Jamie Shultz, 57, is eager to break out the velvet Santa suit she sewed nearly 30 years ago. She said it was like a Christmas miracle in the middle of the summer when she found the suit virtually unscathed months after Katrina swamped their home with 12 feet of water.

After she tossed the suit in a washing machine with a little detergent and pine oil, it looked nearly as good as when Milton Shultz wore it to celebrate their oldest child's first Christmas in 1979.

Every year thereafter, a different relative or family friend wore the outfit and played Santa on Christmas Eve until Katrina interrupted the tradition.

"Everybody usually says they don't want to be Santa at first. But once they put that suit on, they always have a good time. I guess the Christmas spirit takes over," said Jamie Shultz, who used a British accent to disguise her voice when it was her turn to be Santa several years ago.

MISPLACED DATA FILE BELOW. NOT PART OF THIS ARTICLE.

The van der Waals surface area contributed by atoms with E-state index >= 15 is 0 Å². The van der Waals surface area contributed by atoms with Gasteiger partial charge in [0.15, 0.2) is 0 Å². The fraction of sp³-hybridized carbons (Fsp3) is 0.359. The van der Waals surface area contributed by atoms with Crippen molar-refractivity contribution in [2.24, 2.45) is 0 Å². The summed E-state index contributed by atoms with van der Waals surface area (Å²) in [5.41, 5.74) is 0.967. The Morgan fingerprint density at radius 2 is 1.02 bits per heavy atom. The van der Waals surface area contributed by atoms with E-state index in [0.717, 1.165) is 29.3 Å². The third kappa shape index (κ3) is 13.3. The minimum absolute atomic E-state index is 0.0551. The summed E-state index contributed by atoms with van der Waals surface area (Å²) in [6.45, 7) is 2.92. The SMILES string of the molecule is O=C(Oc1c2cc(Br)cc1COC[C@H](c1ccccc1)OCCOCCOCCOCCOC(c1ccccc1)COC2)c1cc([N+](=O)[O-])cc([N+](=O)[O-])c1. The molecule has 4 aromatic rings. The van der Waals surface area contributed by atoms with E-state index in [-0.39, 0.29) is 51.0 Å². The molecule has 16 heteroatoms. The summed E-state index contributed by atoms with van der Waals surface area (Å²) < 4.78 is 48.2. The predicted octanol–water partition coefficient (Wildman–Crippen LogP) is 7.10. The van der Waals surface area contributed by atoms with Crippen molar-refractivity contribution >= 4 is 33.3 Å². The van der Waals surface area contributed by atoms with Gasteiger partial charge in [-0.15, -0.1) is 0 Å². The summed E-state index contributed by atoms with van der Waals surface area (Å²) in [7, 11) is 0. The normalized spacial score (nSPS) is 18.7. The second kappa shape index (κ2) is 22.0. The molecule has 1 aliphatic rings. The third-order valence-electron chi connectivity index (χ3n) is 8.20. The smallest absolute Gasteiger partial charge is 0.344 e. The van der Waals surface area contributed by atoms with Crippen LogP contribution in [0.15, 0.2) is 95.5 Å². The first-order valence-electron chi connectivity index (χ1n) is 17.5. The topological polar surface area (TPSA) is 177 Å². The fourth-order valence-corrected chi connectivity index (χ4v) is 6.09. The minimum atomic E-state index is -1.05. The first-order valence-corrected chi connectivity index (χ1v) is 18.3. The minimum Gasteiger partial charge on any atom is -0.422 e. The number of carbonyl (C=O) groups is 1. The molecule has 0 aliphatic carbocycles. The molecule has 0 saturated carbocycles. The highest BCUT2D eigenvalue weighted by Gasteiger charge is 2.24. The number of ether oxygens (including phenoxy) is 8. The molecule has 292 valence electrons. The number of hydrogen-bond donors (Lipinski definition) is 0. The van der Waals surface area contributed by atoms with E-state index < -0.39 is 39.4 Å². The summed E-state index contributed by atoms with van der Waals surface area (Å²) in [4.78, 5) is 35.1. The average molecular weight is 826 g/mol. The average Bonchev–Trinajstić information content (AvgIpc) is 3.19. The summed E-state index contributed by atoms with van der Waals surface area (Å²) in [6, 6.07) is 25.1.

This year, the couple's son-in-law, Christopher Miller, will play Santa to mark the first Christmas for his 6-month-old daughter, Gretchen, who is the Shultzes' first grandchild.

Like many other families preparing for their first post-Katrina Christmas at home, the Shultzes said there was a silver lining in the storm's devastation: Because they had been stored in attics in relatively water-proof plastic containers, most of their Christmas ornaments and decorations could be salvaged.

Jamie Shultz was so thrilled that she hung every ornament on the tree, leaving nary a branch unadorned.

"I had to kind of cram them in to get them all on there," she said "We lost so much in the hurricane that it means a lot to me to still have my children's first Christmas ornaments."

But not everything was saved. A cherished mechanical Santa that had been in the family for nearly 50 years was lost to the storm.

"It was a big deal every year to put the batteries in and see if he still worked," Shultz said. "The last Christmas before Katrina, he had quit walking, but his eyes still lit up and he rang his bell."